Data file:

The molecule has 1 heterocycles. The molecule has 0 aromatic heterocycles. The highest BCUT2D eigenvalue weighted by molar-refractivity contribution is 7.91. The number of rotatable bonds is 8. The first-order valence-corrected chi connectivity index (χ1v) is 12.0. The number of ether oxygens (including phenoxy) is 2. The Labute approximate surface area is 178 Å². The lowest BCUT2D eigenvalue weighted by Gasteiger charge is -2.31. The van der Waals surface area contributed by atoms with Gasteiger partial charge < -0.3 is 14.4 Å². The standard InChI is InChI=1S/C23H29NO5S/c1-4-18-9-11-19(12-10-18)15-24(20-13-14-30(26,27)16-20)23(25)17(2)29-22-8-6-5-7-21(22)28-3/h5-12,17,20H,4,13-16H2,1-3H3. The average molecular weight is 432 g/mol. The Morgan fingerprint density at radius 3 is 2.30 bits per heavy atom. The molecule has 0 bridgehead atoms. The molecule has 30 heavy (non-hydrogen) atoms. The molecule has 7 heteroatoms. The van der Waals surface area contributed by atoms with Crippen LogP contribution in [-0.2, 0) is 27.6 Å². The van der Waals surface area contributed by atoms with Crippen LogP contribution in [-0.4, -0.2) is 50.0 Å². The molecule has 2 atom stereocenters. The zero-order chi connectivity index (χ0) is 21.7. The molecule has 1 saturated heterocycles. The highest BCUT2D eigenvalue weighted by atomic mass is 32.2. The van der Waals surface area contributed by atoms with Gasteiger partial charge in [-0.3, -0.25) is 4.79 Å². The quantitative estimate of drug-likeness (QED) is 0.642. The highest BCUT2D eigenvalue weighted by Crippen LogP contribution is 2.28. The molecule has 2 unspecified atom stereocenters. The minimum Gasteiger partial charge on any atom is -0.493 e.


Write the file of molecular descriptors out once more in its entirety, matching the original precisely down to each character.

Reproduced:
The molecule has 1 heterocycles. The molecule has 0 aromatic heterocycles. The highest BCUT2D eigenvalue weighted by molar-refractivity contribution is 7.91. The number of rotatable bonds is 8. The first-order valence-corrected chi connectivity index (χ1v) is 12.0. The number of ether oxygens (including phenoxy) is 2. The Labute approximate surface area is 178 Å². The lowest BCUT2D eigenvalue weighted by Gasteiger charge is -2.31. The van der Waals surface area contributed by atoms with Gasteiger partial charge < -0.3 is 14.4 Å². The standard InChI is InChI=1S/C23H29NO5S/c1-4-18-9-11-19(12-10-18)15-24(20-13-14-30(26,27)16-20)23(25)17(2)29-22-8-6-5-7-21(22)28-3/h5-12,17,20H,4,13-16H2,1-3H3. The average molecular weight is 432 g/mol. The Morgan fingerprint density at radius 3 is 2.30 bits per heavy atom. The molecule has 0 bridgehead atoms. The molecule has 30 heavy (non-hydrogen) atoms. The molecule has 7 heteroatoms. The van der Waals surface area contributed by atoms with Crippen LogP contribution in [-0.2, 0) is 27.6 Å². The van der Waals surface area contributed by atoms with Crippen LogP contribution in [-0.4, -0.2) is 50.0 Å². The molecule has 2 atom stereocenters. The zero-order chi connectivity index (χ0) is 21.7. The molecule has 1 saturated heterocycles. The highest BCUT2D eigenvalue weighted by atomic mass is 32.2. The van der Waals surface area contributed by atoms with Gasteiger partial charge in [-0.3, -0.25) is 4.79 Å². The quantitative estimate of drug-likeness (QED) is 0.642. The highest BCUT2D eigenvalue weighted by Crippen LogP contribution is 2.28. The molecule has 2 unspecified atom stereocenters. The minimum Gasteiger partial charge on any atom is -0.493 e.